When a grilled chicken and arugula salad ordered at a large chain restaurant came out with yellow leaves, I pointed out that, “It looks like the arugula has gone bad.”“It’s supposed to look like that,” the server answered with a know-it-all smirk. “It’s wilted arugula.”“Wilting arugula doesn’t turn it yellow,” I explained. “In fact arugula turns darker green when wilted. Old and rotted arugula, on the other hand, turns yellow.”The waiter took the meal back to the kitchen in a huff, and ...
Register to view this article
It’s free but we need to know a little about you to continually improve our content.
Registering allows you to unlock a portion of our premium online content. You can access more in-depth stories and analysis, as well as news not found on any other website or any other media outlet. You also get free eNewsletters, blogs, real-time polls, archives and more.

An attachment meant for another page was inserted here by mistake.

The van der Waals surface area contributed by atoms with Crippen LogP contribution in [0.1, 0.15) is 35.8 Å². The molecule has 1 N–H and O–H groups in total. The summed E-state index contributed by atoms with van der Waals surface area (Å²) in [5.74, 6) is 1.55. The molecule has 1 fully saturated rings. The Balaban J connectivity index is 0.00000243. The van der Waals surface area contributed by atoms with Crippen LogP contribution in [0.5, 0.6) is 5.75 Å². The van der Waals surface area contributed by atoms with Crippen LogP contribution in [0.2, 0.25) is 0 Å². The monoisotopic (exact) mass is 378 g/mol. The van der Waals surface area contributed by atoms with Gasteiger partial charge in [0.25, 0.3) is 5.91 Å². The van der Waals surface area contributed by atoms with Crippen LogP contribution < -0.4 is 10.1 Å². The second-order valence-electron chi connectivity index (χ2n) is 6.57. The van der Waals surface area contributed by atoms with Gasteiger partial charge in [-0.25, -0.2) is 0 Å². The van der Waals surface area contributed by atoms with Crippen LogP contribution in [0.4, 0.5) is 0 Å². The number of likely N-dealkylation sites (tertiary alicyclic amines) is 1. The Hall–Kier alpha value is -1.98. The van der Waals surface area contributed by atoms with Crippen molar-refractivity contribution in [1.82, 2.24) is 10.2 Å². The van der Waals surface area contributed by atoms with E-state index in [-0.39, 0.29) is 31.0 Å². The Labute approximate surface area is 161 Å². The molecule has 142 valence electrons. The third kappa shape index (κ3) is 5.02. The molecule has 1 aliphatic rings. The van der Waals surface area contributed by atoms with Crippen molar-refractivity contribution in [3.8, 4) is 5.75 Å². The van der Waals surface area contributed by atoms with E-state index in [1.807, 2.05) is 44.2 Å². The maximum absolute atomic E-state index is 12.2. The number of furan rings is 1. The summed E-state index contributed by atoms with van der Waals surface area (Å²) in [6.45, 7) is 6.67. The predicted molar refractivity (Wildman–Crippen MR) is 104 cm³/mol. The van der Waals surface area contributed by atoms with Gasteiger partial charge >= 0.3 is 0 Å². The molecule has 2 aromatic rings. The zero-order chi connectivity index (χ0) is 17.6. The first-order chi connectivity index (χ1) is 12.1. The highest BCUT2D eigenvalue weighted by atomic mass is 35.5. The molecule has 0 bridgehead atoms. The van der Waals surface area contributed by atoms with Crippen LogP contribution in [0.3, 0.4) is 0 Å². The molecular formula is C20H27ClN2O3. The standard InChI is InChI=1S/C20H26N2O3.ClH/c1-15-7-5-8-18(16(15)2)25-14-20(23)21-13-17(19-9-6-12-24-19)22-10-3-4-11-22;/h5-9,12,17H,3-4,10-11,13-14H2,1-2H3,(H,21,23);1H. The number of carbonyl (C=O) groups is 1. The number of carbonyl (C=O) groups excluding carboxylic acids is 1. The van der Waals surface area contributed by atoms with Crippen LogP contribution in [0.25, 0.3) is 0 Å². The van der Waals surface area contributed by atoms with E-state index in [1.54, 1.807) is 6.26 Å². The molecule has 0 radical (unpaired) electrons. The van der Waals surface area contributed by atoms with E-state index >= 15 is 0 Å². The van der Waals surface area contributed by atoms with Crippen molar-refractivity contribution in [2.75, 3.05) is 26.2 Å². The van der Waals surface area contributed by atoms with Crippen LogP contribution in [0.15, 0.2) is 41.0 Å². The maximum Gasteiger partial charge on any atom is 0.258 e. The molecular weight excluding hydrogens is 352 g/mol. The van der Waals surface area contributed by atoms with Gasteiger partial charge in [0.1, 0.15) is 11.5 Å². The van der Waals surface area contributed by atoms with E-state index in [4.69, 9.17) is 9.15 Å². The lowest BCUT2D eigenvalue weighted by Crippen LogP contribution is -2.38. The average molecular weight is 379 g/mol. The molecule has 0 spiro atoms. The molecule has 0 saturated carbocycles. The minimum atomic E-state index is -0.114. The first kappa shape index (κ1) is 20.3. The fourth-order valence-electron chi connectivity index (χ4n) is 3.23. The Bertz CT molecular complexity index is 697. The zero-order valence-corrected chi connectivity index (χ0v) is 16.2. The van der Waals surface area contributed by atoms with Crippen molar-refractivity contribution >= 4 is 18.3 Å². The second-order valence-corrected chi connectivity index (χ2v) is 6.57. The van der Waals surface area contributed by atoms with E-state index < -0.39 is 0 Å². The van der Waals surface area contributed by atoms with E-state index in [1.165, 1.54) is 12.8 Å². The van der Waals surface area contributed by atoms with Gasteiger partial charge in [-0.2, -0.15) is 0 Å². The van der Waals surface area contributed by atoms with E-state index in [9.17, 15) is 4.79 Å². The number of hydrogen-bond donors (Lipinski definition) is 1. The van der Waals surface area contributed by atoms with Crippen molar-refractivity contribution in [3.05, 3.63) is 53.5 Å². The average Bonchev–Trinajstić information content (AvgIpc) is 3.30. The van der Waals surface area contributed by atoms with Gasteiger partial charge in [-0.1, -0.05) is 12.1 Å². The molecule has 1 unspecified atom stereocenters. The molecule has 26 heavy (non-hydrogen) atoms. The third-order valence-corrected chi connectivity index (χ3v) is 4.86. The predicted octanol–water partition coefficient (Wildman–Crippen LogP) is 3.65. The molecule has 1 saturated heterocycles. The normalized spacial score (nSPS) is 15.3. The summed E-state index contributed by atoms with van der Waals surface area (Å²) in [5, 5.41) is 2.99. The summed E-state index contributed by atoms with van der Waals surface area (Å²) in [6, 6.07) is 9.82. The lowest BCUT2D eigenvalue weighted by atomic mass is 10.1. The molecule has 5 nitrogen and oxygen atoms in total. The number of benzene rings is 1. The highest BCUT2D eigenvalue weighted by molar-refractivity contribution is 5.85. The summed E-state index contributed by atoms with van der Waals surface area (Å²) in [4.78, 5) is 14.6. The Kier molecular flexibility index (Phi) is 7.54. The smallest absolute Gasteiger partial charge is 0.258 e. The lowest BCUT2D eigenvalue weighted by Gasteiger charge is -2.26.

Attention Print Subscribers: While you have already been granted free access to NRN we ask that you register now. We promise it will only take a few minutes!
Questions about your account or how to access content?